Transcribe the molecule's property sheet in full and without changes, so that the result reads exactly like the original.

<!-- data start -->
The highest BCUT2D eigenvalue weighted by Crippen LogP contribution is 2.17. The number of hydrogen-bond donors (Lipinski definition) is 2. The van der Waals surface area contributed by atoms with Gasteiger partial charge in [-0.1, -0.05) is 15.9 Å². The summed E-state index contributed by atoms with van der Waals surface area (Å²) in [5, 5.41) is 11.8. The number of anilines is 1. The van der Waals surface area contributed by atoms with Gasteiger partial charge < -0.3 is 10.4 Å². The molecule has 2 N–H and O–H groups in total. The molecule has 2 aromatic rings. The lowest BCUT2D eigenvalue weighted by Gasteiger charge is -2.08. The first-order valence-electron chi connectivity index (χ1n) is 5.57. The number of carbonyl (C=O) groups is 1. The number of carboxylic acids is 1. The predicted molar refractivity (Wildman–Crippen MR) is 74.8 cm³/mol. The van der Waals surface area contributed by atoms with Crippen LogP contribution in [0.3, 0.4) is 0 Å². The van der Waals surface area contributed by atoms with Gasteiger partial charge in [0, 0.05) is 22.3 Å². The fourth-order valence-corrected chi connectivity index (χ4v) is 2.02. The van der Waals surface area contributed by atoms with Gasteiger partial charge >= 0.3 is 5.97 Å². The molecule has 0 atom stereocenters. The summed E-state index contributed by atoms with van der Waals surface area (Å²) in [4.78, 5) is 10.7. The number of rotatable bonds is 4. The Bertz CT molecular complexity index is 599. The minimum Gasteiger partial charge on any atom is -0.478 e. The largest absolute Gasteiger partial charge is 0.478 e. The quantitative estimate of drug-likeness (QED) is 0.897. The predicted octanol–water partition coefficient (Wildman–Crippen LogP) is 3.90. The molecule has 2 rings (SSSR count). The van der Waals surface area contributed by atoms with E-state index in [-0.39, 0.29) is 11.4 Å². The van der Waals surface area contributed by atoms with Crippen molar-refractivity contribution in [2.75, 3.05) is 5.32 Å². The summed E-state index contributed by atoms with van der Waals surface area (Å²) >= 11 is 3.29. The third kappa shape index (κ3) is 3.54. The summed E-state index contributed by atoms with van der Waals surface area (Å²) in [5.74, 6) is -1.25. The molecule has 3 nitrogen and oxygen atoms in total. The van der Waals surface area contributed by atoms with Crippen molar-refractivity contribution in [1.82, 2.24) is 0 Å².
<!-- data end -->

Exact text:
The highest BCUT2D eigenvalue weighted by Crippen LogP contribution is 2.17. The number of hydrogen-bond donors (Lipinski definition) is 2. The van der Waals surface area contributed by atoms with Gasteiger partial charge in [-0.1, -0.05) is 15.9 Å². The summed E-state index contributed by atoms with van der Waals surface area (Å²) in [5, 5.41) is 11.8. The number of anilines is 1. The van der Waals surface area contributed by atoms with Gasteiger partial charge < -0.3 is 10.4 Å². The molecule has 2 N–H and O–H groups in total. The molecule has 2 aromatic rings. The lowest BCUT2D eigenvalue weighted by Gasteiger charge is -2.08. The first-order valence-electron chi connectivity index (χ1n) is 5.57. The number of carbonyl (C=O) groups is 1. The number of carboxylic acids is 1. The predicted molar refractivity (Wildman–Crippen MR) is 74.8 cm³/mol. The van der Waals surface area contributed by atoms with Crippen LogP contribution in [0.3, 0.4) is 0 Å². The van der Waals surface area contributed by atoms with Gasteiger partial charge in [0, 0.05) is 22.3 Å². The fourth-order valence-corrected chi connectivity index (χ4v) is 2.02. The van der Waals surface area contributed by atoms with Gasteiger partial charge >= 0.3 is 5.97 Å². The molecule has 0 atom stereocenters. The summed E-state index contributed by atoms with van der Waals surface area (Å²) in [4.78, 5) is 10.7. The number of rotatable bonds is 4. The Bertz CT molecular complexity index is 599. The minimum Gasteiger partial charge on any atom is -0.478 e. The largest absolute Gasteiger partial charge is 0.478 e. The quantitative estimate of drug-likeness (QED) is 0.897. The predicted octanol–water partition coefficient (Wildman–Crippen LogP) is 3.90. The molecule has 2 rings (SSSR count). The van der Waals surface area contributed by atoms with E-state index in [-0.39, 0.29) is 11.4 Å². The van der Waals surface area contributed by atoms with Crippen molar-refractivity contribution in [2.75, 3.05) is 5.32 Å². The summed E-state index contributed by atoms with van der Waals surface area (Å²) >= 11 is 3.29. The third kappa shape index (κ3) is 3.54. The summed E-state index contributed by atoms with van der Waals surface area (Å²) in [5.74, 6) is -1.25. The molecule has 3 nitrogen and oxygen atoms in total. The van der Waals surface area contributed by atoms with Crippen molar-refractivity contribution in [1.82, 2.24) is 0 Å².